children playing

Yes, ex-minister, you're hired

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Fraser, Andrew
Publication Date: 
17 Mar 2005



Larry Anthony, the Howard government minister who presided over the rapid expansion of private child care providers, yesterday joined the board of the industry's biggest operator.

ABC Learning Centres, which now controls more than 20 per cent of Australia's child care market, announced the appointment of the former children and youth affairs minister who lost his seat in the October election.

While Mr Anthony's appointment was announced only yesterday, he has already been active in his new role.

During a visit to Canberra last week, he met his successor in the portfolio, senator Kay Patterson, whom he briefed about his new role in the private company.

The expansion of the private child care sector under the Coalition government has provided a windfall for private operators with child care payments increasing from about $1 billion at the start of the decade to $1.4 billion last year and an estimated $1.53 billion this year.

During that time, ABC has emerged as the largest operator and, following its takeover of Peppercorn Management last year, it now operates more than 53,000 of the 229,000 long-day care places in Australia, giving it 23 per cent of the market.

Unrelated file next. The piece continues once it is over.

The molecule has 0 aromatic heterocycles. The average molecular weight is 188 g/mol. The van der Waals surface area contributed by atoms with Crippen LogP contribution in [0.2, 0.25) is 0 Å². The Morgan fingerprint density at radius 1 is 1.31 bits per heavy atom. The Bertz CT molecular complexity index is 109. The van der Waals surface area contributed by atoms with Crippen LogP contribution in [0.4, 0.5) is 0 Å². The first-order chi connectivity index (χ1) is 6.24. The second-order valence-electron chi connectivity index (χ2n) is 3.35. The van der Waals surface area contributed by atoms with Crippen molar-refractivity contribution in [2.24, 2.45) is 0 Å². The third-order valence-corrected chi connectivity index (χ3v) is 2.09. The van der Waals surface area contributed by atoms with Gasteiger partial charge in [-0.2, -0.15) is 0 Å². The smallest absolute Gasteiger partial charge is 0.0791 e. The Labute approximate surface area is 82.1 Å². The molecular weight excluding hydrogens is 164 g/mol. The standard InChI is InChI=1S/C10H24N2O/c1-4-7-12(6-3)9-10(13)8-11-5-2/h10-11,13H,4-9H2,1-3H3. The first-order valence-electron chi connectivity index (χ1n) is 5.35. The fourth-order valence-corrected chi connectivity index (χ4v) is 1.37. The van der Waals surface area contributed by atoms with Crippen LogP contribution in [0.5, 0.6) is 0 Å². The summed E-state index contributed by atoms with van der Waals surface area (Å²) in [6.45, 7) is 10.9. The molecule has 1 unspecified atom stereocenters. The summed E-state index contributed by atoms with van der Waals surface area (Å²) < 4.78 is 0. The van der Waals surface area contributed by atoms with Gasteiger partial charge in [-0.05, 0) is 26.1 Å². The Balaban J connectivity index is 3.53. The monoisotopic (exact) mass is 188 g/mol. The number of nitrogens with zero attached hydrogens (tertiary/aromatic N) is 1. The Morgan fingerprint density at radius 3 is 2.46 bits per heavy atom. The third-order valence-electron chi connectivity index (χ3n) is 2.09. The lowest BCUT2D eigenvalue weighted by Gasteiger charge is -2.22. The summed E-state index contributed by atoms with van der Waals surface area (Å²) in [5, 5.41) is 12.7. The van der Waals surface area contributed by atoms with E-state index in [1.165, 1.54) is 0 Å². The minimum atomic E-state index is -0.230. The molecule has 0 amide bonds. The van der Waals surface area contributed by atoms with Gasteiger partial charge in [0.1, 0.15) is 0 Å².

In the child care industry, the government subsidy is paid directly to the operator, meaning that ABC received about $150 million directly in subsidies last year, but this year the company should receive about $350 million.

Mr Anthony follows at least four former ministers who have found work in areas related to their portfolios.

Mr Anthony lost his seat of Richmond in northern NSW at the election last October, and in November he appeared at the annual general meeting of ABC Learning Centres in Brisbane where chairwoman Sallyanne Atkinson, a former Liberal politician, said he was "a friend of the company".

At that stage, Mr Anthony denied he was seeking a role with the company, but yesterday he said he had been approached last month about a board position.

Mr Anthony denied there was a conflict of interest in his joining the ABC Learning Centres board so soon after being the minister in charge of regulating the child care industry.

"Unlike some others who've left politics and gone straight into business, I didn't volunteer to leave politics," he said.

"I was expecting a parliamentary career, but that didn't happen. So I'm pursuing a business career."

- reprinted from the Australian